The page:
6 Ways to Manage Unwanted Behaviour

“How can I manage my child’s unwanted behaviour?”

As parents and carers, we all know that managing unwanted behaviour can be difficult, even at the best of times.

The first thing to understand about unwanted behaviour is the root cause. Believe it or not, children can have bad days just like us adults. Maybe your child didn’t sleep very well or woke up with an ache or pain. It might even be that something at home or nursery has changed which they weren’t prepared for.

The main problem for our youngest children is their inability to communicate their feelings with you, which is why they end up getting upset or display unwanted behaviour. Unwanted behaviour can manifest itself in many ways such as hitting, biting or refusing to carry out instructions.

Our teams have an array of experience with these kinds of behaviours, so we’ve learnt a lot about how it can be managed and how to encourage more positive behaviour.

Here are our top tips which you may find helpful.

1. Manage your Expectations

It’s a good idea to have age-appropriate expectations for your child. For example, very young children can find it difficult to share. Sharing doesn’t come naturally to children, so being asked to give up a toy or activity is an enormous undertaking for them.

It’s also helpful to understand that some unwanted behaviours are perfectly normal. For example, it’s normal for a young child to display their emotions through a temper tantrum, as this can often be the only way they are able to express their emotions.

2. Use Simple Language and Instructions

Young children need to be given clear and simple instructions to follow. When children are given multiple instructions, they can easily become overwhelmed, confused or frustrated. Try using simple language and giving instructions one at a time. For example, “sit down, please”.

It can be very helpful for children not yet using verbal communication to reinforce your expected behaviour using picture prompts.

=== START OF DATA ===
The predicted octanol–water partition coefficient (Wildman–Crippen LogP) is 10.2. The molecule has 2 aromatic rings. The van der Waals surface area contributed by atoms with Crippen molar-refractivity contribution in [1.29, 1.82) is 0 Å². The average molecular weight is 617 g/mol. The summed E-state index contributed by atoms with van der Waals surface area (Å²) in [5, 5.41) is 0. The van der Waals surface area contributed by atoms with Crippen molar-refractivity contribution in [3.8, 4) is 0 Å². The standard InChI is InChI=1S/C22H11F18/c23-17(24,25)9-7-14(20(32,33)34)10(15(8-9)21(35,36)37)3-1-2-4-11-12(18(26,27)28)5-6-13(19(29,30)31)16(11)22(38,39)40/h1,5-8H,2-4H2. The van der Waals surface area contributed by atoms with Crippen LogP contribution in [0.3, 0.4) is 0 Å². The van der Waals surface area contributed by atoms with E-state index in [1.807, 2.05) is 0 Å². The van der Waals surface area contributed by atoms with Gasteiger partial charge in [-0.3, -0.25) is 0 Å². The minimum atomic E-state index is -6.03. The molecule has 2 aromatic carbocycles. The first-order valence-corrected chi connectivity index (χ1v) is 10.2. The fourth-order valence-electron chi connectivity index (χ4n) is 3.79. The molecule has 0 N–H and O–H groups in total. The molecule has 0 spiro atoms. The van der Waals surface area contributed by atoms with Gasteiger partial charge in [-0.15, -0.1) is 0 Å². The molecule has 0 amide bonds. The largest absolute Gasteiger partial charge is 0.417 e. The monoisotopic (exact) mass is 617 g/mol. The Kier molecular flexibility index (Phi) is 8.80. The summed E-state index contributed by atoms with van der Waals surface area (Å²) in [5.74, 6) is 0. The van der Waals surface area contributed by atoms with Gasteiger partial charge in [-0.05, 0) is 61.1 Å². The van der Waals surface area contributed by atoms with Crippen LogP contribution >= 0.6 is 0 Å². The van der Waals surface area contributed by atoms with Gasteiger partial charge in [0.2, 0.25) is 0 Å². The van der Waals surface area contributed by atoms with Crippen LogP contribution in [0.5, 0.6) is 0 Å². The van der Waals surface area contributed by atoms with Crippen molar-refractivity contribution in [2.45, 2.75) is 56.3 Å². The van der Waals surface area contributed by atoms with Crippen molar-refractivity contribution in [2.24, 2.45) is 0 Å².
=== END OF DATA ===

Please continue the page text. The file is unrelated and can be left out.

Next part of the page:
Children respond much better when they believe that they are doing well at something. This is why it’s important to reinforce your expected behaviour rather than focusing on the negative. For instance, you could say things like, “we use kind hands” or, “we are kind to our friends”.

3. Establish Routines

Routines can help children feel safe and secure, allowing them to understand activities or tasks that will happen next. Each of our nurseries follows a routine that children of all ages will be familiar with. It is really important that, whilst we appreciate your routine at home may differ, there is still structure for children when they are in the home environment.

Routine for all children can help reduce possible feelings of anxiety or stress as your child will know what to expect. You may find that sudden changes can trigger a spell of unwanted behaviour.

4. Use Positive Reinforcement

It’s good to use positive reinforcement wherever possible. It can make a big difference when you focus on rewarding or praising good behaviour, rather than focusing on stamping out unwanted behaviour.

Sometimes you just need to try and ignore or distract children when unwanted behaviour occurs. For older children, giving into unwanted behaviour sends the message that they can get your attention if they behave badly. Whereas, reinforcing positive behaviour helps children to understand your expectations and is also a great way to boost your child’s self-esteem and confidence.

5. Provide Consequences

It’s important that older children understand that there are consequences to unwanted behaviour. Any consequences you decide to implement should be realistic and match the nature of the unwanted behaviour. They should also be implemented consistently to have the desired effect.

When at nursery, we tend to avoid giving children ‘time out’. If their behaviour becomes unmanageable; however, you may want to consider removing your child away from the situation and redirecting them towards another activity. It’s crucial that you clearly explain to your child why their behaviour is not acceptable.

6. Be Consistent

Children will push the boundaries further and further if they realise that you will give in to their unwanted behaviour. It takes time and persistence to embed good behaviour in children, so be consistent with your management strategies. There will be moments when you want to throw in the towel, but it’s crucial that you keep going. After a while, things will eventually click into place.

Extra Tip: Try ‘Feeling’ Books

There are some great books out there that help young children to explore emotions and feelings. You might want to look at Anthony Browne’s “How Do You Feel?“.

It’s been written for under 5’s, so it’s a perfect first book to help teach young children about feelings.

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